Arts Desk

Cleveland Gangsta: A Q&A With Musician Bushwalla

l_426376edda6c6d714526281612d332a7While some musicians work to stay within tidy little genres, Cleveland native Bushwalla (real name: Billy Galewood) does not—and rightly so. He says his music is "an acoustic, funk, soul, folk project rooted in positivity, comedy and optimism...a vaudeville show." Using the skills he learned working as a clown in his childhood years, Bushwalla brings an element of comedy and improvisation to his concerts: He'll swallow a balloon animal and balance a guitar on his chin before launching into a song like "Ghetto Blaster."

Put differently: Bushwalla doesn't just perform concerts; "I do like a 5-year-old's birthday party for adults; that's pretty much the Bushwalla show."

With a new set for late April, Bushwalla, the constant touring partner of good friend Jason Mraz, is currently making his own rounds on the east coast. With songs ranging from breezy, acoustic guitar duets with Dawn Mitschele like "Mayhem is Beautiful" to beat- and trumpet-laden fan-favorites like "Gangsta" ("It is hard to be a gangsta, gangsta / With a basket on your bike"), Bushwalla's pretty hard to resist.

Q&A below the jump.

BUSHWALLA PERFORMS TONIGHT AT JAMMIN JAVA, 227 MAPLE AVE. E., VIENNA, VA. $10 IN ADVANCE, $13 DAY OF. (703) 255-1566.

WASHINGTON CITY PAPER: What kind of music did you listen to growing up?
BUSHWALLA: I started at 9 years old in a theater company called Kids on Broadway in Ohio, and my earliest influences are probably—a lot of musical theater, to be honest with you. And on top of that, we would do summer shows that were like touring festival shows and that's where I fell in love with John Prine. I also fell in love with ... early forms of rap music. And then my father listened to a lot of '50s music, which I really loved, like the Big Bopper, Little Richard ... a lot of old '50s and '60s tunes that I really dig, and you know, so it was all over the place – it's kinda why I'm all over the place.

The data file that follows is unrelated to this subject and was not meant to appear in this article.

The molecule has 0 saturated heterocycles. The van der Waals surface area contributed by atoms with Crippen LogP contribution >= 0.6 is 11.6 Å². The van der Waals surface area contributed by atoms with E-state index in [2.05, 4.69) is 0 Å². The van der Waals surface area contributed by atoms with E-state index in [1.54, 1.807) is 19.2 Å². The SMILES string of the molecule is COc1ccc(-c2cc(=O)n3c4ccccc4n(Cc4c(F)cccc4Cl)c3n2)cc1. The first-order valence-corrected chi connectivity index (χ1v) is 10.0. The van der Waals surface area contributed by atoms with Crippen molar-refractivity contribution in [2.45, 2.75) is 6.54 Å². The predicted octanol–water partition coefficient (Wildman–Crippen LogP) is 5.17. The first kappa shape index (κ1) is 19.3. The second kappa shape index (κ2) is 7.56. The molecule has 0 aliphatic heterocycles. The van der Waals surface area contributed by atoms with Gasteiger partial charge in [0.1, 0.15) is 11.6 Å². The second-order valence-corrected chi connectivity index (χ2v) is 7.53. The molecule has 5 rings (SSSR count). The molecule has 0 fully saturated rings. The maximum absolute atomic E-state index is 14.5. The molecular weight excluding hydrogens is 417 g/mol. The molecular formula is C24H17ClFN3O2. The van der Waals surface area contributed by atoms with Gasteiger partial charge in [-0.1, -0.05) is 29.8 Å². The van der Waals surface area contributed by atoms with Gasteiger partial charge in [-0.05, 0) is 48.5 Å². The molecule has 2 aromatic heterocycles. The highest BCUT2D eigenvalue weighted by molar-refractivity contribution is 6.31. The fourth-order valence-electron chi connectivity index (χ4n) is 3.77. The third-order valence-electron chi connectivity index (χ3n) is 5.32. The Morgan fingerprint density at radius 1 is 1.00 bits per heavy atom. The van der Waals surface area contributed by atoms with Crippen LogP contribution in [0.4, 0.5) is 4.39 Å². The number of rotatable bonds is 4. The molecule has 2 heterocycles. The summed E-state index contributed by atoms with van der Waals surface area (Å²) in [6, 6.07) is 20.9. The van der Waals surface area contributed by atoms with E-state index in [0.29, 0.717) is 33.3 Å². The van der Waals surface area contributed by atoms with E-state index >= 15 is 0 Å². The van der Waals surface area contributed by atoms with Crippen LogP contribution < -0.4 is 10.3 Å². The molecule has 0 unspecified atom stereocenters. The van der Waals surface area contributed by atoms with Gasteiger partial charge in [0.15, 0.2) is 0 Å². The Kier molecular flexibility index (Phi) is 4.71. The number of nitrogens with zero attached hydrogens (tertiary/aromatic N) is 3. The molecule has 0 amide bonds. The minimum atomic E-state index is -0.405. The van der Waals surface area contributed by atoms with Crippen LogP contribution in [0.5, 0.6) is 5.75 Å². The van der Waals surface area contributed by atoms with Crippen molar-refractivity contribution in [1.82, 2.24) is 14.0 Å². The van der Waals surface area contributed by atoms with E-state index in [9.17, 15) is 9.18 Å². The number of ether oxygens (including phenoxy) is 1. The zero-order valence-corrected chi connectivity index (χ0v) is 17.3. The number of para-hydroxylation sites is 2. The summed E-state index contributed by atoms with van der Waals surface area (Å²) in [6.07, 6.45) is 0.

WCP: Do you have a preference between rapping and singing?
B:I write and I don't think about it. I sit, and whatever comes out is what comes out. I always like to challenge myself writing to write something that's out of my realm of comfortability, so at the end of the day when you have, you know, your 10 songs or whatever that you just wrote over the last week or couple weeks, there might be one in there that's a gem that's kind of out of your ballpark, but that's going to expand your evolution as a singer or a performer. When you think you got it, that's when you don't got it.

WCP: Do you have a favorite place to tour?
B: I just love touring. I'm happy right now, I'm on the road, I got a couple of buddies with me that are playing, and it's just like, "Shit yeah, this is awesome!" Because for so many years, it's just like, "All I wanna do is get on the road." And I get on the road, and it's like, "All I wanna do is take out my band mates with me" I did a show with G. Love ... it was an after-show, and the earlier show was canceled 'cause of rain, and he turns to me and he says, "Isn't it rad?" and I'm like, "Is what rad?" And he's like, "We get to do this again." And I was like, "Yes! This is rad! We do get to do this again!" And it was really inspiring to hear that from him, a guy that I've been listening to for 15 years, still have that same ... kid-consciousness about it, which is what you gotta have—we're just playing, you know what I mean? We're just playing.

WCP
: You hosted Jason Mraz's tour this past year—what's the difference between playing a large venue and a more intimate setting? Do you have a preference?
B: It's really wild 'cause [one] weekend I played Berkeley, the Hollywood Bowl, and the Cricket Wireless Amphitheater, and that was for a total of about 50,000 people. And then the next week, I played a house show for like, 20 people. And the house show scared the hell out of me. Everybody's looking at you. The 20,000 people become this sea, and I'm on stage and I look out and I'm like, "I got this, I got this." But Bruce Hughes, Jason's bass player told me, "Just look at them as a bunch of little clubs." And I was like, "Aw yeah, that's all it is. 10,000 people is just a hundred 100-person clubs." ... It's kind of an ass-way to think of it, but it also made a lot of sense at the moment.

WCP: How important is comedy, your circus background and just improvisation in general to your live music act?
B: The show, you know, is where it's at for me. It's where it's at for my fans. It's everything, you know what I mean? For me... I love improvisation—it challenges me, it challenges my band. And the guys that I play with, my band, who have been with me upwards of 10 years, they're so open to it. Nobody ever gets mad at me for not doing what we planned, and that's huge, because a lot of bands really go by the ABCs and the 123s of performing. They tell their story, they sing the song, they put some emotionality into it, and then they end their song with some emotionality and then they close their eyes and reflect... And I just really like to explode.

Photo of Bushwalla by Maryam, via MySpace.

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